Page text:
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This Is How Apple Is Mot Managing To Increase Market Share In India

This Is How Apple Is Mot Managing To Increase Market Share In India
Apple Inc’s attempt to gain market share in the 1.3 billion market of India seems to be slipping and for good reason. The US tech giant recently brought down its revenue forecast for the complete year of 2018 primarily because of anticipated lower sale in emerging markets – mainly India.
Price is amongst the largest impediments for Apple gaining market share in India compared to its South Korean and Chinese rivals.
The average per capita yearly income in India is about $2,000 and even the cheapest of this new iPhones launched by Apple this tear - the XR costing 76,900 rupees ($1,058), is priced about double the price as a mumber of the alternatives for Indian consumers.
This is resulting in a fall in iPhone sale in India, says, Hong Kong-based Counterpoint Research. According to their estimate, Apple could face its first yearly decline in sale in India this year at about 2 million iPhones compared to about 3 million phones it sold in 2017 in the market.
Additionally, over half of the anticipated sale of iPhones would be accounted for the cheaper and older models.
But what is more intriguing is that in the third quarter of the current year, Apple has fallen behind rivals Samsung and China’s OnePlus even in the premium segment where smartphones are priced at more than $400.
However, Apple would be earning more from India as a company, driven by good Mac sales and the high unit price of iPhones. This means that the total revenues of $2 billion ramped up by Apple in 2017 was more than double that of OnePlus, which only sells mobile phones. But that gap is slated to shrink according to Counterpoint’s data.
10-15 percent of new customers in recent months have been defectors from Apple, said OnePlus’ India head Vikas Agarwal. This indicates that Apple is losing out on some of its loyalists who are not opting to upgrade their handsets.
But issues of Apple in India are beyond its price issues
There are a slew of regulatory issues for Apple in India and the company has also seen the exit of some of its top executives in India at the start of this year.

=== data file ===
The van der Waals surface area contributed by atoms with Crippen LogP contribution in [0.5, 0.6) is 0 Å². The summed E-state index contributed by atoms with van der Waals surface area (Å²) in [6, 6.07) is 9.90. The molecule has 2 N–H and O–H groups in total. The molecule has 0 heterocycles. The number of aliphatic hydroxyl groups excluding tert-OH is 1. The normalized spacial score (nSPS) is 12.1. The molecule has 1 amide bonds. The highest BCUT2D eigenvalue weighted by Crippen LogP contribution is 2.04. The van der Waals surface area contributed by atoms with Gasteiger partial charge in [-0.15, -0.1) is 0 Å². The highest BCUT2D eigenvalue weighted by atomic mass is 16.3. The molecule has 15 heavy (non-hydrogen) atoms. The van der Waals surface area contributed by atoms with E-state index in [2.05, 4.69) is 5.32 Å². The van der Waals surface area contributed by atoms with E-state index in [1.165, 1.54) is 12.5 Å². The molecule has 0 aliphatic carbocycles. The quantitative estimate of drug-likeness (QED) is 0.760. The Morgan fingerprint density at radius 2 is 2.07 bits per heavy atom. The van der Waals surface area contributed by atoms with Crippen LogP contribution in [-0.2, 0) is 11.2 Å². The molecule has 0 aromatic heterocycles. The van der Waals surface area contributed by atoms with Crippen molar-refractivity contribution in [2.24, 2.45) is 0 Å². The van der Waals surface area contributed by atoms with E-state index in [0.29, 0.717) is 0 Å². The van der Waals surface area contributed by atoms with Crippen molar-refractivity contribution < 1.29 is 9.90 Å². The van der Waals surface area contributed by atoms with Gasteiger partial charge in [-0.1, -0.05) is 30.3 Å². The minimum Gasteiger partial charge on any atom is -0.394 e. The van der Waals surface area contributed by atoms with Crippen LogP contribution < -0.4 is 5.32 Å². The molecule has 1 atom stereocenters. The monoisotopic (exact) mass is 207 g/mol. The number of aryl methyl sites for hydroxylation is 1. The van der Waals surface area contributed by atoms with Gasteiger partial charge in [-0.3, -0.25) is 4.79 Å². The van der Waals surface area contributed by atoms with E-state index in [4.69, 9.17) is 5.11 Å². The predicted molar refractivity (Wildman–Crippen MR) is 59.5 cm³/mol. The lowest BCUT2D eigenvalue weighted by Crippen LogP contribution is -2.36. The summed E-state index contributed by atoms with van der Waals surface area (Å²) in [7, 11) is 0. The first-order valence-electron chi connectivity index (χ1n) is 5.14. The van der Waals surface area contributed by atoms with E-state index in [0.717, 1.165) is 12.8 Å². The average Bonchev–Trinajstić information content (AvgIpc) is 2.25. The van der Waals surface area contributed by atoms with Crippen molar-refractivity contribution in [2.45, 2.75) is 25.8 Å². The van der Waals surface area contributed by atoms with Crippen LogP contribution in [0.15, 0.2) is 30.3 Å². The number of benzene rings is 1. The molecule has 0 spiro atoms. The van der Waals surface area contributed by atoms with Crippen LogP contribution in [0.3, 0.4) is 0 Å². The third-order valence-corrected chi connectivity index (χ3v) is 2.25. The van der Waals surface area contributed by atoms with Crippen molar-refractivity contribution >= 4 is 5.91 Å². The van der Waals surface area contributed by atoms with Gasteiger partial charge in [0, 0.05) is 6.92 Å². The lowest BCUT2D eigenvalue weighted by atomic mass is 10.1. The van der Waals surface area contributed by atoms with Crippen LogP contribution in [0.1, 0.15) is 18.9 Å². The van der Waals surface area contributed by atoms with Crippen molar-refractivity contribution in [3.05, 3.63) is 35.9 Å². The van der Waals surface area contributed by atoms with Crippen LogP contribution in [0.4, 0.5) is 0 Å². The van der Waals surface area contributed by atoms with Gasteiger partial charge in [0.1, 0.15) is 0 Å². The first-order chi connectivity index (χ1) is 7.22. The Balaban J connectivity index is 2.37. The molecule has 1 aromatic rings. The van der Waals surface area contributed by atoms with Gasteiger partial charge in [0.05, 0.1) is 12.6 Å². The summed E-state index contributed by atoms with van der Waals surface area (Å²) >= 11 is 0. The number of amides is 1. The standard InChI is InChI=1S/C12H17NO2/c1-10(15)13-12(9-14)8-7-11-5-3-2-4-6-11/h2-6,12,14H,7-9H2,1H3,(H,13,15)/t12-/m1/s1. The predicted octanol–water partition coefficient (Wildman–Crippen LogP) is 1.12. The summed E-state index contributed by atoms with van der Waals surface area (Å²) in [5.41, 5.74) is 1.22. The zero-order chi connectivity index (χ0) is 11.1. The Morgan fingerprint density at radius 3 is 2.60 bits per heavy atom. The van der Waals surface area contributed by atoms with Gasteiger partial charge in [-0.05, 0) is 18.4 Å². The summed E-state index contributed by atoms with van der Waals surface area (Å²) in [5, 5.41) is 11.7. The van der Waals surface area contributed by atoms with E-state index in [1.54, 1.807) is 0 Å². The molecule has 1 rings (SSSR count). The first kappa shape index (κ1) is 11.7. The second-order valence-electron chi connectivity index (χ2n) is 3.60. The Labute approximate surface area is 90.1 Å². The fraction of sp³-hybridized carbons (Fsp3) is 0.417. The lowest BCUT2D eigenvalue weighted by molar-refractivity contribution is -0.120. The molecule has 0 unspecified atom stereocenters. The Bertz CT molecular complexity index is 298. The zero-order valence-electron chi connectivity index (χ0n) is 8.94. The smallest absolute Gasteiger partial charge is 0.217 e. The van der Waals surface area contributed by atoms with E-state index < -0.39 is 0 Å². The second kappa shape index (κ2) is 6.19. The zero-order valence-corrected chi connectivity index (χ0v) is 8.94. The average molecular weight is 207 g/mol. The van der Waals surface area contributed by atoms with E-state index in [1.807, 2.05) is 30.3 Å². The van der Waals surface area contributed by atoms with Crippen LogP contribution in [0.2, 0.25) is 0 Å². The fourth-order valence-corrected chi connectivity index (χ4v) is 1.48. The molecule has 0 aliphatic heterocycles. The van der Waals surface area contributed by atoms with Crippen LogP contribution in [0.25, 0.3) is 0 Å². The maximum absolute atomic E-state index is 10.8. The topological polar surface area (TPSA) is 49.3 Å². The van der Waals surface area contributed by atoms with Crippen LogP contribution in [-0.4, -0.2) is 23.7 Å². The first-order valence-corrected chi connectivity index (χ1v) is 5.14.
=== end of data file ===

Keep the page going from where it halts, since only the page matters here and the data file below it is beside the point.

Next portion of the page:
The company’s performance had nothing to do with the exits, said an Apple spokesman. Reports however suggested that the changing of its distribution system were probably linked to the departures of the executives.
The Indian government too has been focusing on policies to drive electronics producers into manufacturing locally. The measures include a steady growth in tariffs up the supply chain – starting with simple phone cases to sophisticated chipsets and boards.
This has seen millions being invested in their Indian operations and plants in the country by local brands such as Lava, and global smartphone firms including Samsung Electronics Co Ltd, Oppo and Xiaomi Corp. most have set up manufacturing units at places like Bengaluru and Delhi tech hub Noida.
In such a scenario, the only major smartphone marker that does not manufacture in India is Apple. The company only assembles only two low-cost older models through Wistron Corp in Bengaluru.
This means that about 70-80 percent of its phones of its iPhones have to be imported into India by Apple. This results in the company incurring high import duties that is passed on to the consumers making the phones costlier.
$749 or roughly 54,400 rupees is the cost of the basic iPhone XR model in the United States which is just two thirds of its retail price in India. Additionally, iPhoines are also subsidised in the US under deals with wireless carriers, which is not the case in India.
“Apple doesn’t have enough confidence ... in the Indian manufacturing system right now, to set up plants and move some of the manufacturing out of China,” said analyst Navkendar Singh of tech consulting firm IDC.
“In the process they are losing around 15-20 percent of their tax incentive ... which they could have passed on to the consumer.”

Christopher J. Mitchell

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